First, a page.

But this last story’s a little heavier.

It’s almost exactly twelve years ago. I go to visit my father in the hospital. As you know by now, my dad was a proud man. An athlete. A fighter. A dreamer. But now, after years of complications from diabetes, he doesn’t have much time left. He can barely speak.

He’s lying in that hospital bed. I sit next to him. Take his hand. And I start singing one of his favorite songs. Marvin Sapp. Never Would Have Made It.

Never would have made it
Never could have made it, without You
I would have lost it all
But now I see how You were there for me

And I can say.

I’m stronger.

Tears are coming down his face. Tears are coming down my face. And then he says to me—through all that pain, he says to me… “Just remember. Your name carries weight.”

It’s one of the last things he ever told me. “Your name carries weight.” And graduates, that’s the last piece of living with legacy that I want to talk about today.

Because what my dad was telling me in that moment was, “Act as though you matter.”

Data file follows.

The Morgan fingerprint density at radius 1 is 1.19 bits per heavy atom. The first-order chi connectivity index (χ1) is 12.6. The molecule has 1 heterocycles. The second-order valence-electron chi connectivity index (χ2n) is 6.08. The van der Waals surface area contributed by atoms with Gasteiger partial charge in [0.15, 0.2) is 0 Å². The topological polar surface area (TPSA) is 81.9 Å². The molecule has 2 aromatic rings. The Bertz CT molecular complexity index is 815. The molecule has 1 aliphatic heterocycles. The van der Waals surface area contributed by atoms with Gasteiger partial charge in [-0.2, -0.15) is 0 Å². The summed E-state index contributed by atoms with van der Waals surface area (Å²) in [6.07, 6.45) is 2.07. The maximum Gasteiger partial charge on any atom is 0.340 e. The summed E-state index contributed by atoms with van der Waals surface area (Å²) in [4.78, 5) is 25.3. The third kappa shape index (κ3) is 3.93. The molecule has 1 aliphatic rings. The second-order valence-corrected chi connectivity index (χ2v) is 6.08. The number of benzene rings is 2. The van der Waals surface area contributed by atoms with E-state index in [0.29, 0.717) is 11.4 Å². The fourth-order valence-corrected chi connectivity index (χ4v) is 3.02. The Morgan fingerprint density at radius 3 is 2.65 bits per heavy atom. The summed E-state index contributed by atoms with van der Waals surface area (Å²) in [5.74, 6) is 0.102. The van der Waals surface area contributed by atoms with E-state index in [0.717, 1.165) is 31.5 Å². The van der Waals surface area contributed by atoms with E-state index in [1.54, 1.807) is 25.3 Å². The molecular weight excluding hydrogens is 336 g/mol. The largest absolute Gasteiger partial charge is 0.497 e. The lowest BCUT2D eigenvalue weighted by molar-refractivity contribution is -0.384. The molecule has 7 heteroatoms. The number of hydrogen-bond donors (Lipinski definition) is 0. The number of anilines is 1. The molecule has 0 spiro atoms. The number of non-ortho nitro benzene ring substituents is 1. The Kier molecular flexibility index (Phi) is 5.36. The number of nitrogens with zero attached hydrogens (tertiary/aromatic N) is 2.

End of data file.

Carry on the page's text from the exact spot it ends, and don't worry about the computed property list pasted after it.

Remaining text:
To MATTER can be a scary thing. Sometimes, it’s easier to pretend we DON’T matter—to go through life as though our actions, and inactions, carry no weight.

But they do. What you do—the little stuff and the big stuff—will have an impact. An impact that touches the people closest to you and ripples out further than you’ll ever realize. And part of your job, as a person on this earth, is to never forget that your name carries weight. You don’t have to live your life knowing all the answers. But you DO have to live your life trying to answer the right questions.

How many people can you help?

Are you able to love amid storms?

Are you able to care for people when they have nothing?

Can you act out of a sense of servitude, without asking for anything?

If you can do that, then all good things will come.

A few weeks after I sang to my dad in that hospital room, I was back there with my mom. My dad couldn’t speak, but he could hear us.

At one point, I leave the room. My mom and I talk for about half an hour. Before I come back in, I can hear his EKG from the hallway. Beep. Beep. Beep. I take one step into his room. I say, “Dad, I’m here.” And then all of a sudden… beeeeeeep. The line goes flat.

It was one of the hardest moments of my life. But I knew, even then, that it was the beginning, not the end. And I think my dad knew it too…LEGACY.

Class of 2022, life for you won’t be no crystal stair. There will be tacks in it, and splinters, and boards torn up, and places with no carpet on the floor. Bare. Your journey will be unpredictable.

But I KNOW it will be amazing.

And if you ask yourself, ‘Why not me?’ If you remember the king and queen in every crowd. If you carry yourself as though your name carries weight. Then you’ll live a life—and build a legacy—you can be proud of.


Text as prepared for delivery.